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Confusion RLC circuit

  1. May 21, 2013 #1
    1. The problem statement, all variables and given/known data

    Hi i got this question ?

    [Broken]

    have to find Vr and VL

    so can i use this formula :

    VR = IR
    VL = I * XL???


    confuse ?? need help ??

    am i on right track?
     
    Last edited by a moderator: May 6, 2017
  2. jcsd
  3. May 21, 2013 #2

    ehild

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    Impedance is used for AC circuits, when the current and voltage have sinusoidal time dependence. Here the time dependence of the current is different from a sine function. Go back to the definition of the voltage across a capacitor (in terms of charge) and inductor (in terms of derivative of current).

    ehild
     
  4. May 22, 2013 #3

    so answer is 0.002 * (20/1) = 0.04 for Vl

    right?
     
  5. May 22, 2013 #4

    ehild

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    ??? You have to show the time dependence of voltages. The answer is not a number.


    ehild
     
  6. May 22, 2013 #5

    whaaattt???

    are you kidding mee !!

    need help please !!!
     
  7. May 22, 2013 #6

    ehild

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    I try to help and I am not kidding. Read the problem text, please.


    ehild
     
  8. May 22, 2013 #7
    yeah i know its time dependency .. this is the graph for voltage in inductor vs time in ms

    [Broken]
     
    Last edited by a moderator: May 6, 2017
  9. May 22, 2013 #8

    ehild

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    You sent the plot of voltage across the resistor. The shape is correct, but watch out the magnitude. The current is given in A (ampers) The resistance is 2Ω. What is the maximum voltage across the resistor?
    What about the inductor?

    ehild
     
  10. May 22, 2013 #9

    [Broken]
    Got it right?
     
    Last edited by a moderator: May 6, 2017
  11. May 22, 2013 #10

    gneill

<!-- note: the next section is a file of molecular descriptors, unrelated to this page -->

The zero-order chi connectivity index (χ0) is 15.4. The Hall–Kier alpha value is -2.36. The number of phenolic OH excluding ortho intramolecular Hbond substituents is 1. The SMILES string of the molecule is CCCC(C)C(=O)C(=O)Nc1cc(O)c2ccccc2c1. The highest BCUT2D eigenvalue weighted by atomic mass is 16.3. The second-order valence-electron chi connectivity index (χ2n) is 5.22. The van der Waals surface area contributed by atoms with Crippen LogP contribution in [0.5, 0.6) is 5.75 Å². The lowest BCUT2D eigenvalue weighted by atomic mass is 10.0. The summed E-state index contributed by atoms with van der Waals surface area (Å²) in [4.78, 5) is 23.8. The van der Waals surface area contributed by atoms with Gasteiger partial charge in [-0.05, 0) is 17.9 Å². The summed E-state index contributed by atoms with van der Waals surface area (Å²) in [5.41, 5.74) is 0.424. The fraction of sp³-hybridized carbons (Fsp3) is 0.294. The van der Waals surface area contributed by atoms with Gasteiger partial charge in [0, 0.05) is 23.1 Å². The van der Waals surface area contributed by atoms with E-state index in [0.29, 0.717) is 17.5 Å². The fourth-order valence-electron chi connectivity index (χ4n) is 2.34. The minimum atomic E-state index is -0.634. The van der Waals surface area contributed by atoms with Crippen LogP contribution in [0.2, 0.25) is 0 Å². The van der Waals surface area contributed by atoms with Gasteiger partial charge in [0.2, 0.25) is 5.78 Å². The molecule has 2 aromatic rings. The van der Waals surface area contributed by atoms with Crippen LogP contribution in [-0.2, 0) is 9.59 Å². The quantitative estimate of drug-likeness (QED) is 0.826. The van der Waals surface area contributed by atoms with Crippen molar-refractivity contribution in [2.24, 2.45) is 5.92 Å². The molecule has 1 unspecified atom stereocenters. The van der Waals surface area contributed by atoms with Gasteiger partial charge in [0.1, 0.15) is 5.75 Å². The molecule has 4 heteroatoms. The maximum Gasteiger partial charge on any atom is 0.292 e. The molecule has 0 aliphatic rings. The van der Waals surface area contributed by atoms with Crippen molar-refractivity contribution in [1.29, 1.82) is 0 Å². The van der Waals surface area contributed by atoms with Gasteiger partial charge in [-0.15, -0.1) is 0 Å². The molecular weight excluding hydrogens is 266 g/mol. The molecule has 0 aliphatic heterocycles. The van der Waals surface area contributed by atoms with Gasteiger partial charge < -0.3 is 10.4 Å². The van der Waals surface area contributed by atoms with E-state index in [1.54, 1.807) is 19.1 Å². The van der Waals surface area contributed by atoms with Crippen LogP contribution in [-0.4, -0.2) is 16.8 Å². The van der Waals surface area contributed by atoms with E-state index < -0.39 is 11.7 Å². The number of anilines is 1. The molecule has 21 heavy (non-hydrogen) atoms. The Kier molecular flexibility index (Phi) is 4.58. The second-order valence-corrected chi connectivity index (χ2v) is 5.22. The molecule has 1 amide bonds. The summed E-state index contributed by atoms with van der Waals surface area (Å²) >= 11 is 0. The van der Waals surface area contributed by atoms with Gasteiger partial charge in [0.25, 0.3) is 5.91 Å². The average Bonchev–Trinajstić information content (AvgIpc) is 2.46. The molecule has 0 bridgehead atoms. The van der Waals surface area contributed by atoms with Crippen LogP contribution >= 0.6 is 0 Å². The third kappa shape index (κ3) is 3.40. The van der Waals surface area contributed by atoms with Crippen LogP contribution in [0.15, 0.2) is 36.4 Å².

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    No, your diagrams are not correct.

    Can you write the general expressions (definitions) relating voltage and current for a resistor and an inductor?
     
  12. May 22, 2013 #11

    ehild

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    No. The maximum voltage for the resistor is about right now, but the shape is not. You remember Ohm's Law: The voltage across the resistor is U=IR, proportional to the current. The shape of the U(t) function follows the shape of I(t).

    As for the inductor, remember Faraday's law about induced emf in a coil and inductance. How was it defined?

    ehild
     
    Last edited by a moderator: May 6, 2017
  13. May 22, 2013 #12
    I know deal with resistor but i have no clue about inductor
     
  14. May 22, 2013 #13

    ehild

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    The voltage across the inductor is U=L(dI/dt) (it is proportional to the time derivative of the current). Determine the derivatives at the different sections and multiply by L.

    ehild
     
  15. May 22, 2013 #14
    Along with U=L(dI/dt) , We should point out that the voltage across the capacitor v = (1/C) integral (i(t)) and of course voltage across the resistor is v = IR. The plot of current is simple enough that taking the integral or the derivative is simple.
     
  16. May 22, 2013 #15
    I agree with you. If the graph is current against time then this is the voltage across the inductor for the first part of the graph AND the last part of the graph. This voltage will be constant over these time intervals.
    For the middle part it will be -0.04V.
    For the flat bits of the graph there is no change of current with time....what will the voltage across the inductor be ??
     
    Last edited: May 22, 2013
  17. May 22, 2013 #16

    ehild

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    The current changes 2 A in 1 ms,( Edit:20 A in 1 ms) so the voltage on the inductor is not 0.04 V.

    ehild
     
    Last edited: May 22, 2013
  18. May 22, 2013 #17
    It looks to me like 20A in 1ms .....
     
  19. May 22, 2013 #18

    ehild

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    I lost a zero, thanks. I edit the previous post. But still, UL is not right.

    ehild
     
  20. May 23, 2013 #19
    so it will be this graph right because di/dt is derivitve !!!

    [Broken]
     
    Last edited by a moderator: May 6, 2017
  21. May 23, 2013 #20

    ehild

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    Excellent! Good solution, nice picture. (Only the unit V is missing from the vertical axis.)

    ehild
     
    Last edited by a moderator: May 6, 2017
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